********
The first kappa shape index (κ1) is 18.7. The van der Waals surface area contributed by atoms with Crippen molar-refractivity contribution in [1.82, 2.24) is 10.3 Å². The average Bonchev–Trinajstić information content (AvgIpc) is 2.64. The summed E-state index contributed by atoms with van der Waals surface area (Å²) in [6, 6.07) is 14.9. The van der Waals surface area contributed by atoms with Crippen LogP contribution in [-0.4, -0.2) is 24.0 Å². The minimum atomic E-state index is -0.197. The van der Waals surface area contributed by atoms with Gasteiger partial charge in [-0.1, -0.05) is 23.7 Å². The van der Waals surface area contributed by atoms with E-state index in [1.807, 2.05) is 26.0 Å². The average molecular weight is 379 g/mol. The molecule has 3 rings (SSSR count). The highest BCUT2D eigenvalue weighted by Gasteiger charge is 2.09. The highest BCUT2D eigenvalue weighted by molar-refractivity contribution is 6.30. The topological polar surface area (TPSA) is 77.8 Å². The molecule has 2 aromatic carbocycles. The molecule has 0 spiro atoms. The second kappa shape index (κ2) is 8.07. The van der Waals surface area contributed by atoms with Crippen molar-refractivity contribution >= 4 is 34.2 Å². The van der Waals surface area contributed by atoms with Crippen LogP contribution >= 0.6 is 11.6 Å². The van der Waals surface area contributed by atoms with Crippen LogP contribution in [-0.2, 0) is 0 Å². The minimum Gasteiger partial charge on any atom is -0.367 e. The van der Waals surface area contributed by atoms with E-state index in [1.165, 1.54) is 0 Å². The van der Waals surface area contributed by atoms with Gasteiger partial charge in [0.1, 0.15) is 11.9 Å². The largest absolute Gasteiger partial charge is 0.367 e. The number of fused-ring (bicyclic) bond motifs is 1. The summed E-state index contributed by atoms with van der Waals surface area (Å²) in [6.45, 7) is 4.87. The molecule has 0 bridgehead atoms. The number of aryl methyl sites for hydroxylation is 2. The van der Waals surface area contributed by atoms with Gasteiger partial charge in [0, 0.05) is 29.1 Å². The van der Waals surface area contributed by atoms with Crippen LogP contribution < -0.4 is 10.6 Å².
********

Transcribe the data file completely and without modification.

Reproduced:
The first kappa shape index (κ1) is 18.7. The van der Waals surface area contributed by atoms with Crippen molar-refractivity contribution in [1.82, 2.24) is 10.3 Å². The average Bonchev–Trinajstić information content (AvgIpc) is 2.64. The summed E-state index contributed by atoms with van der Waals surface area (Å²) in [6, 6.07) is 14.9. The van der Waals surface area contributed by atoms with Crippen LogP contribution in [-0.4, -0.2) is 24.0 Å². The minimum atomic E-state index is -0.197. The van der Waals surface area contributed by atoms with Gasteiger partial charge in [-0.1, -0.05) is 23.7 Å². The van der Waals surface area contributed by atoms with E-state index in [1.807, 2.05) is 26.0 Å². The average molecular weight is 379 g/mol. The molecule has 3 rings (SSSR count). The highest BCUT2D eigenvalue weighted by Gasteiger charge is 2.09. The highest BCUT2D eigenvalue weighted by molar-refractivity contribution is 6.30. The topological polar surface area (TPSA) is 77.8 Å². The molecule has 2 aromatic carbocycles. The molecule has 0 spiro atoms. The second kappa shape index (κ2) is 8.07. The van der Waals surface area contributed by atoms with Crippen molar-refractivity contribution >= 4 is 34.2 Å². The van der Waals surface area contributed by atoms with Crippen LogP contribution >= 0.6 is 11.6 Å². The van der Waals surface area contributed by atoms with Crippen LogP contribution in [-0.2, 0) is 0 Å². The minimum Gasteiger partial charge on any atom is -0.367 e. The van der Waals surface area contributed by atoms with E-state index in [1.165, 1.54) is 0 Å². The van der Waals surface area contributed by atoms with Gasteiger partial charge in [0.1, 0.15) is 11.9 Å². The largest absolute Gasteiger partial charge is 0.367 e. The number of fused-ring (bicyclic) bond motifs is 1. The summed E-state index contributed by atoms with van der Waals surface area (Å²) in [6.45, 7) is 4.87. The molecule has 0 bridgehead atoms. The number of aryl methyl sites for hydroxylation is 2. The van der Waals surface area contributed by atoms with Gasteiger partial charge in [0, 0.05) is 29.1 Å². The van der Waals surface area contributed by atoms with Crippen LogP contribution < -0.4 is 10.6 Å².